Every review of the Slash that actually has any meaningful critiques all point towards the BB being a touch higher than ideal for mid-corner stability; dropping 10mm would put that right in the middle of the range for long, slack, progressive enduro bikes.

    It might make sense to seek out a shock tuned for a women's bike (but carries the desired eye-to-eye measurements), which may actually be an upgrade, as those have much more open valving to make sure the mid-stroke actually displays some plushness.

    All this said, I think getting the Remedy and then seeking (probably from Europe during end-of-year sales) a fork upgrade is probably a comparably awesome approach, as that frame runs a slightly more pedaling-friendly leverage ratio, and if your an it at 20% sag it would be plenty efficient in technical stuff and still bomb descents. Maybe go up a size and run a shorter stem, wider bars, and then you're completely and totally on point.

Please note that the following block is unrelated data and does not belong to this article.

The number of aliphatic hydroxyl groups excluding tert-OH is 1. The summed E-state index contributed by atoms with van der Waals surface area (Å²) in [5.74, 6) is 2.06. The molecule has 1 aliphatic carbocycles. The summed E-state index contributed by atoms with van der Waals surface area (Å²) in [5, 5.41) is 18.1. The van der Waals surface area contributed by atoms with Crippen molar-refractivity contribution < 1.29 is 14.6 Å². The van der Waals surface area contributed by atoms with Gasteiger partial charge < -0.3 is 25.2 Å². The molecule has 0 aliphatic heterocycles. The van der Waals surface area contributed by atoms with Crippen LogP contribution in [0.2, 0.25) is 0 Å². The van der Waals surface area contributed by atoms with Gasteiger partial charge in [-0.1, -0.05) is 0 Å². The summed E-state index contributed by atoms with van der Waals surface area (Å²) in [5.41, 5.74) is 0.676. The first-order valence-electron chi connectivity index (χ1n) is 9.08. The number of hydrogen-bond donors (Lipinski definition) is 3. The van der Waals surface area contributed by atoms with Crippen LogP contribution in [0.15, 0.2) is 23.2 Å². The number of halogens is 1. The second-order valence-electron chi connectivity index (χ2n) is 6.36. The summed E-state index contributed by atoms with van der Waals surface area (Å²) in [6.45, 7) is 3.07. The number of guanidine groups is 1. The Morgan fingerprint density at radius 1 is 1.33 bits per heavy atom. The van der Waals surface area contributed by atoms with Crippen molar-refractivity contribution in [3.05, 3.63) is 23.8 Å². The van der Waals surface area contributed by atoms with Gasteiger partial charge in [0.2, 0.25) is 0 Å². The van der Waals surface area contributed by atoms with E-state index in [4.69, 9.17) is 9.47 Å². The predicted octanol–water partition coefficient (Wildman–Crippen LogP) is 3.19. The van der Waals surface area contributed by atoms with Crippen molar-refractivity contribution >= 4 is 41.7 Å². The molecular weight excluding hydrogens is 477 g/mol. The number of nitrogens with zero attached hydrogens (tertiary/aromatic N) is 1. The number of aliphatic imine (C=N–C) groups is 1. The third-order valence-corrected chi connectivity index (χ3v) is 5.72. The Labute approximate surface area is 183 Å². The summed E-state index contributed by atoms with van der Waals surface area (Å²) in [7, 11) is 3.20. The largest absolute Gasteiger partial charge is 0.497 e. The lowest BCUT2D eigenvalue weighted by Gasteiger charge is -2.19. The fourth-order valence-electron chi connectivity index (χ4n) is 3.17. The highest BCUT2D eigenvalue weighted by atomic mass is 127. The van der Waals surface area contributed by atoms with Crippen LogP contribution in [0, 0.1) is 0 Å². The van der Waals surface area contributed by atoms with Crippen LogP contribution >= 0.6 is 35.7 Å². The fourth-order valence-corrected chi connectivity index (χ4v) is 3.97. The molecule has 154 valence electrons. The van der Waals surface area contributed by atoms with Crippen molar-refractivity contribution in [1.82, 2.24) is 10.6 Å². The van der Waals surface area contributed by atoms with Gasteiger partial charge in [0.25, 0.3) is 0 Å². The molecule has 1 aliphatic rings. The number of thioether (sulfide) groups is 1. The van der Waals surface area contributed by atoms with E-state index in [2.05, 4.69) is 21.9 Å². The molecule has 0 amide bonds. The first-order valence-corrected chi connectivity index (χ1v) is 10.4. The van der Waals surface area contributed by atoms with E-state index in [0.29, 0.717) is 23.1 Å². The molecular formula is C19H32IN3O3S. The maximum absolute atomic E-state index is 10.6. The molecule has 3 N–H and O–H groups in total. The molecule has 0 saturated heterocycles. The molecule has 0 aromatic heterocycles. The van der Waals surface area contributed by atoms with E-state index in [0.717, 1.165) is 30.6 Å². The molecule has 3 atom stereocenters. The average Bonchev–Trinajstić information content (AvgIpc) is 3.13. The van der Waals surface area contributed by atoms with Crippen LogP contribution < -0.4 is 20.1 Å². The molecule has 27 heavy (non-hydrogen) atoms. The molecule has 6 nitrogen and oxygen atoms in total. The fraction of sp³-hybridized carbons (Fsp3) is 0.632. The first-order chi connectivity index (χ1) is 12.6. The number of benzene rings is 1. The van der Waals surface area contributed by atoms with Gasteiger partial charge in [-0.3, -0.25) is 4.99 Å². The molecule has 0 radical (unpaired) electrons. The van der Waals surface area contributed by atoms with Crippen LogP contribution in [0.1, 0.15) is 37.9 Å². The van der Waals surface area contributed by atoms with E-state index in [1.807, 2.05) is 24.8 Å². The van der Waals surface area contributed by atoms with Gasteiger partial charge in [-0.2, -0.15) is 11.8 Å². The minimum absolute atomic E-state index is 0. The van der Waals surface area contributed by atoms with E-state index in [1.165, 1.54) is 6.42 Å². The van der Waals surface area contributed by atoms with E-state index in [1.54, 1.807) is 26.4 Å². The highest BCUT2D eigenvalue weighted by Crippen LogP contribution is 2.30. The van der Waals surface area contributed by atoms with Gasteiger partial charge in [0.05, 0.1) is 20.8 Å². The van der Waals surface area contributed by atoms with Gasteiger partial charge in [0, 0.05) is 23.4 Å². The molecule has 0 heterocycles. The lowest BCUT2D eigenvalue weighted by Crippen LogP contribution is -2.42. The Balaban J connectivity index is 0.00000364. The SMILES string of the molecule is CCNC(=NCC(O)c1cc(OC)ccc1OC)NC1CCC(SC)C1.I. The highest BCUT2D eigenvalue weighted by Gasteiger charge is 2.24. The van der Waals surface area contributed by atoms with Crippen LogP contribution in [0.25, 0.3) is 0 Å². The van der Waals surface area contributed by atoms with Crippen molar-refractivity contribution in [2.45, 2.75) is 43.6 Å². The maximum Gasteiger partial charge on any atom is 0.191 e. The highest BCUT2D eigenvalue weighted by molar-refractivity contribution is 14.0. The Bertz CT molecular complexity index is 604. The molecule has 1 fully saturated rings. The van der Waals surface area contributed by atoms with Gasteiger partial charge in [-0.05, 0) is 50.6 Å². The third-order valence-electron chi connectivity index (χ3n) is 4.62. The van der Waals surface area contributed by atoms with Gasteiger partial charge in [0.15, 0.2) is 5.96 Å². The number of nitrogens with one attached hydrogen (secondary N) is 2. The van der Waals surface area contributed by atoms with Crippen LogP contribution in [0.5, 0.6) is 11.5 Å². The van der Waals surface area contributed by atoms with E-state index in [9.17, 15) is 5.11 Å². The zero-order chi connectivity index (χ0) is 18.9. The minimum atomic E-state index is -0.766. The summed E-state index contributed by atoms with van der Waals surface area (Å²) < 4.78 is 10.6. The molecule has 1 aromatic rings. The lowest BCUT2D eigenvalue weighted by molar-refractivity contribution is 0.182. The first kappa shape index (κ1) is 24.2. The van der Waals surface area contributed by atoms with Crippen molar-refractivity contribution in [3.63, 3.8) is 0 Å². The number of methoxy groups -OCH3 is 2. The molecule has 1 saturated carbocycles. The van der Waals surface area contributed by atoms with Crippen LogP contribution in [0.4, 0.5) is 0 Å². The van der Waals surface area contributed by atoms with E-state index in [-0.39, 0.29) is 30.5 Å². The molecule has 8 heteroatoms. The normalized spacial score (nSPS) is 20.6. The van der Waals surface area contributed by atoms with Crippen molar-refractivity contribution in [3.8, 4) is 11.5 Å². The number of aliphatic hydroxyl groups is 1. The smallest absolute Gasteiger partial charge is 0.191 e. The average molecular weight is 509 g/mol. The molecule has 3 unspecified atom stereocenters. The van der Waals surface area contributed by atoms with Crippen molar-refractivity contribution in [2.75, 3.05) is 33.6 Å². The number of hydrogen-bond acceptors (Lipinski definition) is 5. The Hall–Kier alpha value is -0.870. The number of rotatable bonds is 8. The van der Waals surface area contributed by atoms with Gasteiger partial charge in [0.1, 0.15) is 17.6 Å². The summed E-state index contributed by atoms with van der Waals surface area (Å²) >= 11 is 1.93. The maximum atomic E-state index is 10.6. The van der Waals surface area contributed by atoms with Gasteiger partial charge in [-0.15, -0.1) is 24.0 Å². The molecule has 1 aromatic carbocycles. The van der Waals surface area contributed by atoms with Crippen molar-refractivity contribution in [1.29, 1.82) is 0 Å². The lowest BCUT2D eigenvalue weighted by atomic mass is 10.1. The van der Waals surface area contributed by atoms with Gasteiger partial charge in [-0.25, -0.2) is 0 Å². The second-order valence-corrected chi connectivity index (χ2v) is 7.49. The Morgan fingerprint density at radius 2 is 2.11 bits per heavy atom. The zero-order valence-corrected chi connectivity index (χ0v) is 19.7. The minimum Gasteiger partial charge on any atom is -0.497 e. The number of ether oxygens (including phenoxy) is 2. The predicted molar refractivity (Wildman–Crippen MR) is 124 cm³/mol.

13. #13
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    My guess is that the bike will pedal like crap. A lot of people talk about this when they run adjustable forks in the low position on longer travel bikes. Not sure as to the reason why, but even Ibis has mentioned it. If you want more ramp out of the rear shock then add volume spacers. You will get the same low speed compliance, but it will shift every other part of the curve upwards.

    Also, there are plenty of long travel bikes out there with more trail oriented geometry such as the Bronson, HD3 or even an SB5c. Why not get one of those? It sounds like your use for a long travel bike is very limited one one of the others would probably suit you much better.

  14. #14
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    Sooooo I rode a Jekyll this last week at a demo and I think the rear shock was a little over-pressurized and it actually felt faaaaantastic. I didn't have any trouble with floppiness or even harsh handling while climbing or doing technical stuff. I need to test it again but I think this whole conversion idea might work.